In industry surveys ranging from the Symantec Threat Report to Gartner analyst reports, application security is constantly cited as the most significant area of risk for enterprises and the most prevalent threat vector for cyber crime. It certainly makes sense, why bother to spend time on reconnaissance when the front door is wide open?
Many organizations have begun to spend a great deal of energy and money to secure applications. Popular approaches include code review, threat modeling, source code analysis and black box testing. Often overlooked is the rather fundamental practice of reducing the attack surface of the application.
During development and configuration of a system and the associated application the software must typically expose both customer and business assets through network ports, database access, APIs, web services and the user interface. The entire collection of entry points in a product is called its Attack Surface. These form the ways in which an adversary can attack a system. A big attack surface generally means big security issues, or often more time and budget dollars dedicated to protecting the system. It’s also important to remember that channels to local resources are not the only vectors for attack, remote resources must also be kept in mind.
Generally, when a software system is architected, implemented and configured, the top of mind issue is about providing useful functionality that meets business goals. From a security point of view, however, the design and deployment teams must also think about turning things off as well as on. From a design standpoint this involves reducing the amount of code that is executing by default, running with user privileges rather system, reducing functionality and data accessible to unauthenticated users and limiting the damage if access points are exploited. From a system configuration point of view this involves turning off unnecessary services, providing access only to required authorized users on specific subnets, and using strong ACLs to control access to resources.
The security community has done a relatively good job with respect to understanding which attack vectors are more likely targeted by adversaries. Given that perspective, keep the following in mind:
• Avoid symbolic links as these are likely targets.
• Restrict file permissions to the fullest extent possible.
• Minimize the number of services that must run as root.
• Keep up with vulnerability research and build an effective patch process.
A useful practice is to put together a design guideline for developers suitable to your design environment and the business and security requirements associated with your system. Further, at deployment time, a security configuration guide and checklist of security best practices is recommended. Interestingly, some in the industry such as SAP have invested even more heavily in this area. SAP Labs has developed and begun pilot deployment of an Eclipse extension that uses a more formal process to measure attack surfaces. Their method involves summing the damage and potential-effort ratios (DER) of relevant resources. The relevant resources of an application include its channels, such as TCP ports; methods, such as API calls; and data, whether persistent, in memory, or in transit. The DER of a resource is the ratio of potential damage to the effort required to breach the resource. The SAP tool discovers application resources and combines that data with DER numbers to generate attack surface metrics for software components. While the discovery of resources is fully automated, the tool requires context specific configuration based on experience, judgment, and a threat modeling process.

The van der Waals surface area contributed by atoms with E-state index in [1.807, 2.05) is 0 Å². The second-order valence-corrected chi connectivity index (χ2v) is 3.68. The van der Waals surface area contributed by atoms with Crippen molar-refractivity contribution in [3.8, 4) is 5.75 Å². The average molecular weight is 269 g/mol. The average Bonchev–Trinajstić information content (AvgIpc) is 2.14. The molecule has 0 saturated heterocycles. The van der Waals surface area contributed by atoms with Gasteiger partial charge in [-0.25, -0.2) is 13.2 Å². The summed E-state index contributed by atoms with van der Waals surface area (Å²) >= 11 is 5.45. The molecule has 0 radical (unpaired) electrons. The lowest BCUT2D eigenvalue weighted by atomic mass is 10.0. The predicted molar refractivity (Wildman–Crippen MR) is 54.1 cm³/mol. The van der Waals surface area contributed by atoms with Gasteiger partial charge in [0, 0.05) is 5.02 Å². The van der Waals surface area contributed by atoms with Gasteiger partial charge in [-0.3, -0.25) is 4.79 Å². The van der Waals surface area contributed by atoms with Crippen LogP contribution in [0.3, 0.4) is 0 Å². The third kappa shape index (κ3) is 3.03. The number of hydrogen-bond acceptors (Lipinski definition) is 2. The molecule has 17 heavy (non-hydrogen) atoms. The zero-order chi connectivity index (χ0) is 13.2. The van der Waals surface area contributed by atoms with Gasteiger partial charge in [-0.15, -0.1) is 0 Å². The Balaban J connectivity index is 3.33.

Given the complex nature of deploying SAP software securely it’s not surprising that they have invested in this area. However, all systems can benefit immediately from simply measuring the potential avenues of attack and understanding the impact. This practice can be particularly beneficial for complex systems with many configuration decisions. In the healthcare sector, where Redspin has done many information security assessment projects, a good example is healthcare information exchange systems. A further example with broad deployment across many sectors is CRM systems.
Whether through design reviews, deployment guides or development tools, the practice of reducing the attack surface associated with an application has the potential to quickly yield a high return on investment.
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